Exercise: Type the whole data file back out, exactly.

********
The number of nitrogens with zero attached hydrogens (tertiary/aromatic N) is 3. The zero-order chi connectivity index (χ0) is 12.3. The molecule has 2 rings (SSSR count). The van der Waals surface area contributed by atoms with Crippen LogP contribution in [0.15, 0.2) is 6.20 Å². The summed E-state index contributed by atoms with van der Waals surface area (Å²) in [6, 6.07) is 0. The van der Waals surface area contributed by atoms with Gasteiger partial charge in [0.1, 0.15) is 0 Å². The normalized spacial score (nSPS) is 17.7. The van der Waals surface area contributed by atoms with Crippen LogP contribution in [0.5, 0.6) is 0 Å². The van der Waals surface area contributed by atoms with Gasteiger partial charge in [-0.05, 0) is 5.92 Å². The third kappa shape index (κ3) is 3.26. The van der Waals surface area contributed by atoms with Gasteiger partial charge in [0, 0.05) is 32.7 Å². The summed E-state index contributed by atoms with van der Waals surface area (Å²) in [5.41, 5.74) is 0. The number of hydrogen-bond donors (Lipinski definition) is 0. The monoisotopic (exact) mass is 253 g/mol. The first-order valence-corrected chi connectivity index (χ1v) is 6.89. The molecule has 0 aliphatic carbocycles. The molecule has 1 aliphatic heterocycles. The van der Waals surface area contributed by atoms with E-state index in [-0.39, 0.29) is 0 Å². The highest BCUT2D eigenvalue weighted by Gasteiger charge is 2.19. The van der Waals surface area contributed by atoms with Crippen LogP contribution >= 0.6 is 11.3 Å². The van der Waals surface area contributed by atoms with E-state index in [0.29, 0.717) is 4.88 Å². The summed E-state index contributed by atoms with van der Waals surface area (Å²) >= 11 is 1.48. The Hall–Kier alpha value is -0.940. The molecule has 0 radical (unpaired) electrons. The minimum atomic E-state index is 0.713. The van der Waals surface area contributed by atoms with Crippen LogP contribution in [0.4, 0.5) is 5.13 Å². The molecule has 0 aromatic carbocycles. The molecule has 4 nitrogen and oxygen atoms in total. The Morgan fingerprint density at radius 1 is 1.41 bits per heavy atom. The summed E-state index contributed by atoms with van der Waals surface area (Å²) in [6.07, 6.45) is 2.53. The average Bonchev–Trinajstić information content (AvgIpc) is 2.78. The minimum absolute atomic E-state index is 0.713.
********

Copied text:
The number of nitrogens with zero attached hydrogens (tertiary/aromatic N) is 3. The zero-order chi connectivity index (χ0) is 12.3. The molecule has 2 rings (SSSR count). The van der Waals surface area contributed by atoms with Crippen LogP contribution in [0.15, 0.2) is 6.20 Å². The summed E-state index contributed by atoms with van der Waals surface area (Å²) in [6, 6.07) is 0. The van der Waals surface area contributed by atoms with Gasteiger partial charge in [0.1, 0.15) is 0 Å². The normalized spacial score (nSPS) is 17.7. The van der Waals surface area contributed by atoms with Crippen LogP contribution in [0.5, 0.6) is 0 Å². The van der Waals surface area contributed by atoms with Gasteiger partial charge in [-0.05, 0) is 5.92 Å². The third kappa shape index (κ3) is 3.26. The van der Waals surface area contributed by atoms with Gasteiger partial charge in [0, 0.05) is 32.7 Å². The summed E-state index contributed by atoms with van der Waals surface area (Å²) in [5.41, 5.74) is 0. The number of hydrogen-bond donors (Lipinski definition) is 0. The monoisotopic (exact) mass is 253 g/mol. The first-order valence-corrected chi connectivity index (χ1v) is 6.89. The molecule has 0 aliphatic carbocycles. The molecule has 1 aliphatic heterocycles. The van der Waals surface area contributed by atoms with E-state index in [-0.39, 0.29) is 0 Å². The highest BCUT2D eigenvalue weighted by Gasteiger charge is 2.19. The van der Waals surface area contributed by atoms with Crippen LogP contribution >= 0.6 is 11.3 Å². The van der Waals surface area contributed by atoms with E-state index in [0.29, 0.717) is 4.88 Å². The summed E-state index contributed by atoms with van der Waals surface area (Å²) >= 11 is 1.48. The Hall–Kier alpha value is -0.940. The molecule has 0 radical (unpaired) electrons. The minimum atomic E-state index is 0.713. The van der Waals surface area contributed by atoms with Crippen LogP contribution in [0.4, 0.5) is 5.13 Å². The molecule has 0 aromatic carbocycles. The molecule has 4 nitrogen and oxygen atoms in total. The Morgan fingerprint density at radius 1 is 1.41 bits per heavy atom. The summed E-state index contributed by atoms with van der Waals surface area (Å²) in [6.07, 6.45) is 2.53. The average Bonchev–Trinajstić information content (AvgIpc) is 2.78. The minimum absolute atomic E-state index is 0.713.